1974: Directed by Michael Winner | Written by Wendell Mayes | 93 minutes
2018: Directed by Eli Roth | Written by Joe Carnahan from the Brian Garfield novel and the 1974 film screenplay by Wendell Mayes | 107 min
I recently rewatched the first Death Wish, and found the Michael Winner film to be not nearly as obnoxious as some reviews had led me to expect. Winner directs the film with style—it has a great soundtrack and a certain grubby authenticity that only shooting on location in 1970s New York can deliver. Something about its reactionary politics feels set in that time and place in a way that makes it feel like a western transposed to the urban jungle, and that’s driven home by the casting of western star Charles Bronson.
This hugely popular vigilante thriller spawned four sequels going into the 1990s. Bronson was in his early 50s when he first took on the role of Paul Kersey, a New York architect whose wife and daughter are brutalized in a home invasion. A bit of Hollywood trivia: Freak #1, as he’s credited, is played by a very young Jeff Goldblum, and funnyman Christopher Guest cameos in the film as a cop. The writer of the film, Garfield, was apparently no fan of the adaptation.
Kersey feels helpless in the face of this random act of violence, so he goes walking at night in his Riverside neighbourhood with a sock full of rolls of quarters. He smashes one mugger in the face, but it gives him the shakes. This is no fury-driven avenger. On a work trip to Tucson he gets friendly with a gun-totin’ fella named Aimes Jainchill played by Stuart Margolin, a full-on cowboy stereotype. He aims to educate this bleeding-heart liberal on the freedom of “filling your hand.” Aimes gifts him with a .32 pistol, and subsequently Paul goes on a rampage of thug-killing in the Big Apple.
That’s when a police detective played by Vincent Gardenia take an interest, as well as a host of national media—magazines like Harpers and Newsweek and something called Tempo, which looks a lot like Time.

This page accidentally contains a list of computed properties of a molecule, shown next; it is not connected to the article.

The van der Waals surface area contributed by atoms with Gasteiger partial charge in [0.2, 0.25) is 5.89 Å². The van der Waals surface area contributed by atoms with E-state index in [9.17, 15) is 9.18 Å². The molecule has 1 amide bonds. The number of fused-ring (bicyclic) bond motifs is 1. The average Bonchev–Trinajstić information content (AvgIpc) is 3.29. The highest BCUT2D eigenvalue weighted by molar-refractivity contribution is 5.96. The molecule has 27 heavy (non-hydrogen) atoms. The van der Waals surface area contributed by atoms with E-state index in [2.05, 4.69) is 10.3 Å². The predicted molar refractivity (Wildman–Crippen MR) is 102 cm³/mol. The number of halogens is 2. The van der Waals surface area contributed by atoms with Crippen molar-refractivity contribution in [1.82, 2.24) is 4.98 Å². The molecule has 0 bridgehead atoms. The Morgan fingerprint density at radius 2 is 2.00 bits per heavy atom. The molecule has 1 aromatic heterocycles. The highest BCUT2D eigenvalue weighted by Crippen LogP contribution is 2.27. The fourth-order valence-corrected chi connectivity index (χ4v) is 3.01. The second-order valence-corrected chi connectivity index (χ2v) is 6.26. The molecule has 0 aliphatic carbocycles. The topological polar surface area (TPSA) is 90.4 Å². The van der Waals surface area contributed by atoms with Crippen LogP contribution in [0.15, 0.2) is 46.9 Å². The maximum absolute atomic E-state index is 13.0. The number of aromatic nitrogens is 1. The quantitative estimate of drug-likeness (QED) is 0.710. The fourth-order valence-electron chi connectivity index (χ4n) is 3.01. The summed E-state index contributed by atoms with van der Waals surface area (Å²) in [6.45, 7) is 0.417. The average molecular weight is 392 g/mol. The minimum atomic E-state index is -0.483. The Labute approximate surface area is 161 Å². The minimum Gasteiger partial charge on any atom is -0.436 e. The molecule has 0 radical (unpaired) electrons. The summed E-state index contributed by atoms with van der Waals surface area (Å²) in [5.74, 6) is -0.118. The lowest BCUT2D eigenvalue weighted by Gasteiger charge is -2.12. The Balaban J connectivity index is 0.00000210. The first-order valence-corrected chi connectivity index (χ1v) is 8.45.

I know this was considered the low-rent cousin to the might-makes-right elements of, say, Dirty Harry. But it’s worth seeing, if only for a snapshot of the era, elucidating the frustrations of middle-aged white guys, pissed off at the perceived lawlessness of the drug-loving, hippie youth and their ebbing power in society.
Somehow, the new version is a lot less appealing, and much more appalling.
Eli Roth comes from a horror tradition, and so isn’t squeamish about gore, which I had no problem with. I also don’t mind action pictures or urban thrillers where some guy deals out his personal version of justice—that’s every second superhero movie.
But the fact that those middle-aged white guys still feel disenfranchised by their life circumstances is a lot harder to understand in 2018 than it was back in the 70s when the state of government corruption and an energy crisis put everyone in a foul mood. I suppose the US government is no less corrupt now, but we’re all living in a different world. Some Trump fans might not have woken up to that fact just yet. There are even a couple of grumbly cracks in this movie about the internet and technology. Yawn. That there’s even a market for this kind of a film is a bit of a surprise, though maybe not much of one given this film’s modest box office so far.
Here Paul Kersey (Bruce Willis, delivering even more of a stone-faced performance than Bronson) is a surgeon in a Chicago hospital whose wife (Elizabeth Shue) and daughter (Camila Morrone) are brutalized in a robbery. Interesting that there’s no sexual violence this time, but it’s still nasty. Kersey visits his father-in-law who uses a rifle to scare poachers off his land. His “you gotta be a man and do it yourself” ethos inspires Paul to confiscate the glock belonging to a gang banger who stops by his ER.
Paul then starts wandering the Chicago streets, looking for those he thinks are guilty and putting bullets in them, with the hope of eventually getting some justice for his family. And wouldn’t you know it, he starts to find those guilty men, just as detectives Dean Morris and Kimberly Elise take an interest in his vigilantism. For some reason Paul has a brother here, played by Vincent D’Onofrio, who could’ve been cut out of the movie without impacting its plot whatsoever. Would’ve saved a good 15 minutes of pointless screen-time.
It’s no surprise that the politics are very much to the right, as the film substitutes commercial talk radio for magazines to discuss whether this white dude (at one point Willis is described as 30-something, ha) walking into neighbourhoods and shooting people is a good or bad thing. Roth tries to rustle up a little humour with the outrageous ads for the “sporting goods” store Jolly Roger where Paul looks into buying a gun, and its helpful salesperson (Kirby Bliss Blanton), but this isn’t anywhere near satire, if that’s even what Roth intends. At its worst it just feels like NRA propaganda. I enjoyed the aerial footage of the city, and the way Roth shoots the action scenes, but this otherwise feels mighty generic.
Rumour has it Death Wish was pushed from its original November 2017 release date because of the Las Vegas shootings, only to land in March, a few weeks after the Parkland, Florida shootings. It’s hard to imagine a film less in tune with the zeitgeist right now.